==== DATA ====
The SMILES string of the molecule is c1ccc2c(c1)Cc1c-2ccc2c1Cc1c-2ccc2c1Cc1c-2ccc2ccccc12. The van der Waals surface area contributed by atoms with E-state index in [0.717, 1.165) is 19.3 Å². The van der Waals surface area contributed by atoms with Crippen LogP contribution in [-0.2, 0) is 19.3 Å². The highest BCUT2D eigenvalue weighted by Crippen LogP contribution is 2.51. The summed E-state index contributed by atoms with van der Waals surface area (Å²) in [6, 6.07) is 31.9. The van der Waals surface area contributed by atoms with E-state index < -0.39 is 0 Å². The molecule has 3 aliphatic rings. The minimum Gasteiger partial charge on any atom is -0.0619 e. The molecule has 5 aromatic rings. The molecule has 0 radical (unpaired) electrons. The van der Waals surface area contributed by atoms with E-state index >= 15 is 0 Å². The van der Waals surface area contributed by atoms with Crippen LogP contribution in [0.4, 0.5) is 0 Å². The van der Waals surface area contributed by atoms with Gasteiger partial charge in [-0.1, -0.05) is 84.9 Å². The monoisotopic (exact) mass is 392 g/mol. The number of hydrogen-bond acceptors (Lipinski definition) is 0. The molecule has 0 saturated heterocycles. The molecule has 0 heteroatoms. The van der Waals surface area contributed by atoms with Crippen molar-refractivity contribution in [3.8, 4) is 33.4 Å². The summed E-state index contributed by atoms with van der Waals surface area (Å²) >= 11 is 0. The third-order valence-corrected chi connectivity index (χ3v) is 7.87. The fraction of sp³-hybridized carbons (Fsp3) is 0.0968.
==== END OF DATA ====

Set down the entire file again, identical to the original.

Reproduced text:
The SMILES string of the molecule is c1ccc2c(c1)Cc1c-2ccc2c1Cc1c-2ccc2c1Cc1c-2ccc2ccccc12. The van der Waals surface area contributed by atoms with E-state index in [0.717, 1.165) is 19.3 Å². The van der Waals surface area contributed by atoms with Crippen LogP contribution in [-0.2, 0) is 19.3 Å². The highest BCUT2D eigenvalue weighted by Crippen LogP contribution is 2.51. The summed E-state index contributed by atoms with van der Waals surface area (Å²) in [6, 6.07) is 31.9. The van der Waals surface area contributed by atoms with E-state index < -0.39 is 0 Å². The molecule has 3 aliphatic rings. The minimum Gasteiger partial charge on any atom is -0.0619 e. The molecule has 5 aromatic rings. The molecule has 0 radical (unpaired) electrons. The van der Waals surface area contributed by atoms with E-state index >= 15 is 0 Å². The van der Waals surface area contributed by atoms with Crippen LogP contribution in [0.4, 0.5) is 0 Å². The van der Waals surface area contributed by atoms with Gasteiger partial charge in [-0.1, -0.05) is 84.9 Å². The monoisotopic (exact) mass is 392 g/mol. The number of hydrogen-bond acceptors (Lipinski definition) is 0. The molecule has 0 saturated heterocycles. The molecule has 0 heteroatoms. The van der Waals surface area contributed by atoms with Crippen molar-refractivity contribution in [3.8, 4) is 33.4 Å². The summed E-state index contributed by atoms with van der Waals surface area (Å²) >= 11 is 0. The third-order valence-corrected chi connectivity index (χ3v) is 7.87. The fraction of sp³-hybridized carbons (Fsp3) is 0.0968.